Mr Kruger replied that there was one bank that was under liquidation. There was no participation by the banking system and the risk was outside the system.

Mr Johnson said that the statistics indicated that the share of smaller banks in the market place was going down compared to the bigger banks. He asked the presenter to enlighten the Committee on what going on. It was indicated that some of the smaller banks were truly making progress. There was a need to grow access to banking institution. The BSD was in charge of banks especially in relation to their life span.

Mr Kruger replied that banks were healthy and that there were no problems in the system at the moment. Bigger banks were expanding to areas wherein they previously did not business. There was a proportionate growth and a not bad encroachment. The structure of the systems in big banks was similar to what one would see in other countries

The Chairperson said that the broader question was whether the situation was conducive for small banks to grow. Was the cartel so strong and so large that smaller banks could not gain the market share that big banks were holding?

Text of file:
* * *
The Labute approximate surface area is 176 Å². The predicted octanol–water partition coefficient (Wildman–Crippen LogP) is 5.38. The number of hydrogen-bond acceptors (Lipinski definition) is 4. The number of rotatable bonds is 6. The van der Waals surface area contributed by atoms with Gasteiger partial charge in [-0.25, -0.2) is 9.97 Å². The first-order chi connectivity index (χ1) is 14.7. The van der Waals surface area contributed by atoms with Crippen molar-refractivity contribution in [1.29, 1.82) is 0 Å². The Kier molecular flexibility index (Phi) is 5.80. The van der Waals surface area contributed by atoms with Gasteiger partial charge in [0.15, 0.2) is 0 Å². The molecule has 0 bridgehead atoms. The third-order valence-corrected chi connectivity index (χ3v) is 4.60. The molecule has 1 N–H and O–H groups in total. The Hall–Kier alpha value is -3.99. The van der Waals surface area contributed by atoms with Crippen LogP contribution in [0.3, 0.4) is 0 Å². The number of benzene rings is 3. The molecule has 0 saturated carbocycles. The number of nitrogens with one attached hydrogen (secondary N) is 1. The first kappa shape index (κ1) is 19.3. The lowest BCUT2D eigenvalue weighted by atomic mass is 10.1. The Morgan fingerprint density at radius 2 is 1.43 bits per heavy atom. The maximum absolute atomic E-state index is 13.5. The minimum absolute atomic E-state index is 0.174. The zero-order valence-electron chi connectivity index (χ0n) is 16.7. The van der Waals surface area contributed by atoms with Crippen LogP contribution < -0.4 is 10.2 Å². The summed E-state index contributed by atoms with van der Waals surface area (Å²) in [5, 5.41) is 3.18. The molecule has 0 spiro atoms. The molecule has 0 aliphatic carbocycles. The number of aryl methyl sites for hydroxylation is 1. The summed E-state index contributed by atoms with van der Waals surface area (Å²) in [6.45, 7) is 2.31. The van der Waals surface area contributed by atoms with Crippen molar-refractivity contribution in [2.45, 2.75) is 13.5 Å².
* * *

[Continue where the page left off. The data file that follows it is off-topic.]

Dr Guma replied that SA had seen considerable expansion in the banking sector in the last few years. Everybody was growing but growth was happening faster amongst the big banks. This did not mean that growth was not happening in the small banks. Access to banks was not necessarily easier when offered by small banks than by big banks because big banks were expanding to areas where they were not previously involved.

Mr Dithebe (ANC) noted that one bank could not meet the capital adequacy requirements. He asked what the concomitant risks were if one player did not meet the requirements. With regard to operating expenses, he asked if the changes in the information technology systems were for the better or causing confusion and disarray in the operation aspects of banks. With regard to transformation, he asked what plans were in place to ensure that transformation was not lost as the country progressed with the transformation based on Basel I and II.